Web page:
I don't mean to be the charter member of the Playgoer fan club, but that seems to be happening lately. Or... heck, maybe he's just on a roll. Anyway Le Eisler has a post up today about ticket prices to The Coast Of Utopia at Lincoln Center, noting that he was able to see all three plays at The National for less than the price of one orchestra ticket to one of the three parts of Coast. He then writes this:
And there in a nutshell is the difference between a true state theatre and an American nonprofit theatre. I have no doubt Lincoln Center's hands are tied. To mount this enormous show at all requires a certain ticket income to not totally lose money. But I would have almost preferred to see them sell, say, the first 5 rows of the orchestra for $250 a pop, in exchange for more at $65 or less. How about a discount to those serious enough to see all three? (A mini-subscription.) I'm sure such ideas were considered and rejected for various "sound" reasons. But my point is, where there's a will there's a way. If you truly want a wide swath of people to see this, if you care most about the next generation of theatre artists possibly being inspired by seeing the most ambitious work of a major world dramatist, then you work out a price scheme and appropriate fundraising with that goal in mind.
To which the title of this post is meant to be a response. Simply put, there is no will, as far as I can tell.
Before you accuse me of being unfair, let me just say that I've met Bernie Gerstein and posed to him very specifically the questions Why are your ticket prices so high? His answer (short version): the have to be that way. And then he offered that Lincoln Center, with its custom neon signs for every show and Japanese musical toilets with seat warmers budgets everything at a bare bones budget.
He also offered the explanation that they have a high earned-to-donated income ratio. Roughly two thirds of their income is earned. That's actually pretty astounding for a non-profit of their size, and something to be proud of.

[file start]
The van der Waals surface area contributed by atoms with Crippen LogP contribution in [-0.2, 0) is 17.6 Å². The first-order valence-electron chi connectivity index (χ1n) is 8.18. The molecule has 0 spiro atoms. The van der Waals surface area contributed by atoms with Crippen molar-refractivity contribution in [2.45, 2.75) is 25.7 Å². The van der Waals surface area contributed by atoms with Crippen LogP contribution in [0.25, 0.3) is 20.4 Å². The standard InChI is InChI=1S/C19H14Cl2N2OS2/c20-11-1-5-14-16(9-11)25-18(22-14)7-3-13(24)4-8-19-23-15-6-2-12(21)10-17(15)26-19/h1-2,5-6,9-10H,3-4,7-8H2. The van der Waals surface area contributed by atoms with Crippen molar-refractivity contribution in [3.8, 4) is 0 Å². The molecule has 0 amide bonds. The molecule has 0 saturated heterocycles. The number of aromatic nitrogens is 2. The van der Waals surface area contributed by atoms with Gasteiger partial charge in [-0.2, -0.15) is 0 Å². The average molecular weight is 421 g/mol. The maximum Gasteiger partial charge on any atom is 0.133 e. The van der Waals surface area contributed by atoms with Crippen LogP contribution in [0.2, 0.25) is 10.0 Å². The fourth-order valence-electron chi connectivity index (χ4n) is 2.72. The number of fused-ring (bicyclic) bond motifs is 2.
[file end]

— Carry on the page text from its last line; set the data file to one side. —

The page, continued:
But these were explanation of how they set their ticket prices-- We look at the budgets on the shows. We take our 66-33 formula. We try to cut costs where we can, and then we set the ticket price. And that's completely reasonable. Missing from the conversation, however, is the idea that ticket prices should be lower, which tells me that they don't necessarily think they should be. That the way the world is is acceptable.
This is the problem with institutions in general. As organization become institutionalized, they take on a new mission, regardless of what their original mission was. That mission is To Keep Perpetuating The Institution No Matter What. As a result, riskier schemes that might do real good-- like trying to lower ticket prices through innovative fundraising-- aren't really considered because all risk is inherently a threat to the Institution.
This happens aesthetically as well. Lincoln Center gave us Andre Serban's Cherry Orchard. Now they do the latest Tom Stoppard. I'm not saying that Lincoln Center makes bad choices or does bad work-- actually, they have a fairly good batting average. It is to say that Lincoln Center makes conservative choices and does conservative work. They're not unique in this. BAM's Next Wave festival rutinely hosts the same artists year after year. How are very established, very well supported and very middle aged artists like Laurie Anderson, Robert Wilson and Ana Theresa De Keersmacher the "Next Wave" of anything? The short answer is... they aren't. (Which isn't to say that they aren't good artists or that BAM shouldn't be presenting them).
The question is whether it's worth fighting to try to deinstitutionalize some of these places, or whether we need to work to build our anti-institutions elsewhere.